Five enduring food rules to chew on

Coffee is good, coffee is bad. Nutrition facts are confusing but these five rules are constant

Junk food such as ice cream put one on a sugar high but they have little nutritional value and are linked to health problems.
Junk food such as ice cream put one on a sugar high but they have little nutritional value and are linked to health problems.PHOTO: ISTOCKPHOTO

The nutrition "facts" we used to believe decades ago have changed. Even a study done last week will be refuted by a study this week.

It's downright confusing. So I began to think: Wouldn't the most valuable advice be that which has stood the test of time?

If you are looking for guidance you can count on now and in the future, start with these five rules:


Let's be honest: There is no one superfood that can provide your body with the 40 nutrients it needs. Variety is necessary to get the carbs, protein, fat, vitamins and minerals needed for good health.

From 1980 to 1995, the dietary guidelines included the advice to "eat a variety of foods". The 2015 dietary guidelines still advise people to "choose a variety of nutrient-dense foods across all food groups".

So what about popular eating plans that cut out major food groups - such as vegans avoiding milk and paleo dieters skipping grains? Can diets be healthy if they lack "all food groups"?

There are many ways to mix and match foods to create a plan that provides enough variety to meet nutrient needs, but it has to be done right. See a dietitian for an assessment to know for sure.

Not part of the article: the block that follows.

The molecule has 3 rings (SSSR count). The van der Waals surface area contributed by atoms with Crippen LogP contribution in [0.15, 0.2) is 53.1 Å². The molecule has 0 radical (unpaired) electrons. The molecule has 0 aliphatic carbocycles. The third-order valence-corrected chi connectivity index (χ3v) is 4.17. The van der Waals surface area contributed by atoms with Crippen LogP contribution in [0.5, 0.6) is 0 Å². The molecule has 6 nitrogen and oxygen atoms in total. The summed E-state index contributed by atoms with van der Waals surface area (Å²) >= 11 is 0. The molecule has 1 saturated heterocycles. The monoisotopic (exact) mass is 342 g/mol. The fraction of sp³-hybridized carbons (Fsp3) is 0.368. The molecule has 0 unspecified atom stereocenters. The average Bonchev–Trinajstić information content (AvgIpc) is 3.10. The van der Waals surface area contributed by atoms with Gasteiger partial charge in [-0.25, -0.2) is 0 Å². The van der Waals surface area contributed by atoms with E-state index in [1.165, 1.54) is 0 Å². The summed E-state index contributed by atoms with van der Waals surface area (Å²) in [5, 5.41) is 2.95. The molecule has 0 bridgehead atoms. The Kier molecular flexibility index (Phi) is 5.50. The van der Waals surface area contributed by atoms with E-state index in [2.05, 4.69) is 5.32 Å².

Since the first United States Department of Agriculture (USDA) food guide appeared in 1917, the message to eat "vegetables and fruit" has been a mainstay.

Studies link vegetable and fruit consumption with a reduced risk of Type 2 diabetes, high blood pressure, heart disease, obesity, dementia and certain types of cancer.

So what if you don't like vegetables? With hundreds of options to try, there's bound to be something you enjoy. Try them in different ways to pique your palate - roasted to bring out their sweetness, raw to keep their crunch, in salads with delicious dressings.


Fibre-rich foods were recommended in the 1980 dietary guidelines to avoid constipation and reduce the risk of colon cancer.

The advice is the same now. In addition to colon health, adequate fibre is vital for preventing heart disease and Type 2 diabetes.

Fibre-rich foods include vegetables, beans, lentils, nuts, seeds, bran cereals and whole grains.

A cup of raspberries or half a cup of lentils will add 8g of fibre.


As early as the 1940s, the term "junk food" was used to describe foods such as cake, candy and soda, linking them to health problems.

In 1979, the USDA guide, Food: The Hassle-Free Guide To A Better Diet, added a category recommending moderation for foods that provided calories from sugar and fat but had little nutritional value.

It's safe to say that a healthy diet will never be built on cake and ice cream.


The 1980 dietary guidelines say that if you drink alcohol, do it in moderation. It means no more than one drink a day for women or two drinks a day for men. And no, you cannot save it up and consume seven to 14 drinks over the weekend.

Alcohol carries the risk of dependency and excess consumption is linked to liver damage, obesity and an increased risk of certain cancers.

So if you don't drink, don't start. And if you drink, do it in moderation.


•Cara Rosenbloom, a registered dietitian, is president of Words To Eat By, a nutrition communications company

A version of this article appeared in the print edition of The Straits Times on September 26, 2017, with the headline 'Five enduring food rules to chew on'. Subscribe